While Nova Scotia’s South Shore is bordered by some of the province’s most beautiful swimming spots, Rissers Beach stands out because of the kilometre-long sandy beach, relatively warm water, amenities and its boardwalk.
If you’re a camper, it’s even better, because you can camp right beside this beautiful beach!
If you drive to Rissers, you’re going to be surprised, and probably a little confused. The parking lot is across the highway from the beach, and there’s not a speck of sand in sight when you get out of the car.
Persevere, though! Look for the culvert that takes you under the highway and you’ll emerge into the park area.
This is where you’ll find the amenities that make Rissers a no-brainer, especially if you have young kids.
First, you’ll come across the interpretive centre that explains the park’s ecosystem. Moving on, you’ll see the large washroom area with washrooms, showers and private changing rooms. To the right is a canteen, which, while it serves pretty typical canteen food offers two amazing things: ice cream, and the time-saving ability to just pick up and go to the beach without needing to pack a lunch & snacks.
Note: The last time we were there, it was a warm but overcast day and we arrived early, which is why the beach looks so delightfully empty. Show up on a sunny Saturday, though, and you’ll see a much more active scene. Which leads me to my…
Pro Tip: warm overcast days are a phenomenal time to go to the beach. No crowds and it’s still warm enough to swim.
If you explore to the left of the entry point, at the end of the beach you’ll find a rockier area with some sea creatures and a glacial erratic, which are common on the South Shore.
Now, I’m not going to lie to you: swimming in the Atlantic Ocean is not for the faint of heart, or easily chilled.
But, if you visit in late July – early September, the water is swimmable, and relatively free of seaweed, etc. It’ll be chilly when you first get in, but persevere because it’s nice once you’re used to it. You might even see a seal pop its head up as you frolic in the waves!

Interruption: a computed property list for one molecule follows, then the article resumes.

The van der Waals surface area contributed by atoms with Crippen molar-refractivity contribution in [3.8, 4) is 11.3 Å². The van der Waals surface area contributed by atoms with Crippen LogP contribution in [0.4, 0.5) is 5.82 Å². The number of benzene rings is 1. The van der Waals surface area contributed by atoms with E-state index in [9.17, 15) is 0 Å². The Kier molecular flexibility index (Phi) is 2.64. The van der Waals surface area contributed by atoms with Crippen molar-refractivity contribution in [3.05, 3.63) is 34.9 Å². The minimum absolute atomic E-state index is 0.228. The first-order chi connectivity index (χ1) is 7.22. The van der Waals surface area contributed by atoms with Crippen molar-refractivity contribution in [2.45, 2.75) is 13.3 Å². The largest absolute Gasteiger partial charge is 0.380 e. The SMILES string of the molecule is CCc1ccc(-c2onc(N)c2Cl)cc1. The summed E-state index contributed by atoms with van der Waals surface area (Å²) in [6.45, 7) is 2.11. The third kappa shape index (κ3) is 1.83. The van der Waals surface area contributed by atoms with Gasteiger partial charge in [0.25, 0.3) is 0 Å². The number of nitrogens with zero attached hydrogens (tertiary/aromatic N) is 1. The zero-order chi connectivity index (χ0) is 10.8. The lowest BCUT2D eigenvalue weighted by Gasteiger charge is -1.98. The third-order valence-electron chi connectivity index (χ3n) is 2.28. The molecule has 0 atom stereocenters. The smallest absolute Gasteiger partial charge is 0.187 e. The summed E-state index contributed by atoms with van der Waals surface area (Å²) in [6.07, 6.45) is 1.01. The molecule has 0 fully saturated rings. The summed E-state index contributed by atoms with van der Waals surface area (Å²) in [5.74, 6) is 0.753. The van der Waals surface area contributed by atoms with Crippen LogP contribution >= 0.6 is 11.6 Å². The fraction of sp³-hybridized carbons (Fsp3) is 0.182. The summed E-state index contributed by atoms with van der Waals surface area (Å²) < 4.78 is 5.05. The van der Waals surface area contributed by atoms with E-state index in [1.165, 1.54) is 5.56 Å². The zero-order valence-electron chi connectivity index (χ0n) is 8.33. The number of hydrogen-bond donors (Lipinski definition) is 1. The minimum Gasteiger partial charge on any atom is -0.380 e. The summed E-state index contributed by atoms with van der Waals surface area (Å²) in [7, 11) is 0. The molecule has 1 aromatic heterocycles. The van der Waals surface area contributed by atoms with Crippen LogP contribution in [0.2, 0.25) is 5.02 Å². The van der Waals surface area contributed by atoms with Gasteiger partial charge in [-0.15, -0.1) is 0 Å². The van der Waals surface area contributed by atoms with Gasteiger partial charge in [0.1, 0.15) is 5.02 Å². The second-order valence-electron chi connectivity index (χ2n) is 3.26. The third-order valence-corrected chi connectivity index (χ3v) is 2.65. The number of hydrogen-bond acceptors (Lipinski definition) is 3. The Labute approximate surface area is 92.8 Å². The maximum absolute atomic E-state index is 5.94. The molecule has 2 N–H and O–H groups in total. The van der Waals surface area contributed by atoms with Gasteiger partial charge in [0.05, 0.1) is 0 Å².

The water remains fairly shallow for a good distance, and the tides aren’t as much a factor here as they are in the Bay of Fundy. Also, the water is much, much warmer here than in the Bay of Fundy. The last time I went in the Bay of Fundy, it felt like my bones were aching, I was so cold, and I’d only been in for about 30 seconds.
The boardwalk at Rissers Beach Provincial Park
I actually don’t have much to offer on this. It looks nice, but I’m so enchanted with the sand, ocean waves crashing on the shore, and beachcombing that I’ve never had the desire to stray too far from it.
Getting to Rissers Beach
This is one of the best parts about going to Rissers.
If you’re coming from Halifax, give yourself time to take the scenic route, and make sure you stop at the LaHave Bakery on your way for supplies.
If you’re coming from further down the South Shore, give yourself time to take the scenic route and stop in to the Best Coast Coffee Gallery for a latte & a snack before you arrive.
The Nitty Gritty
- Rissers Beach Provincial Park is accessible for wheelchairs, although obviously once you’re on the sand things will get complicated.
- There’s no entry fee or fee for parking.
- Food, washrooms, changing rooms, and showers are available onsite.
- There’s a lifeguard on duty, check the Rissers website for details.
While you’re in the area, check out what else the Lighthouse Route has to offer: it’s one of the most beautiful spots in the world!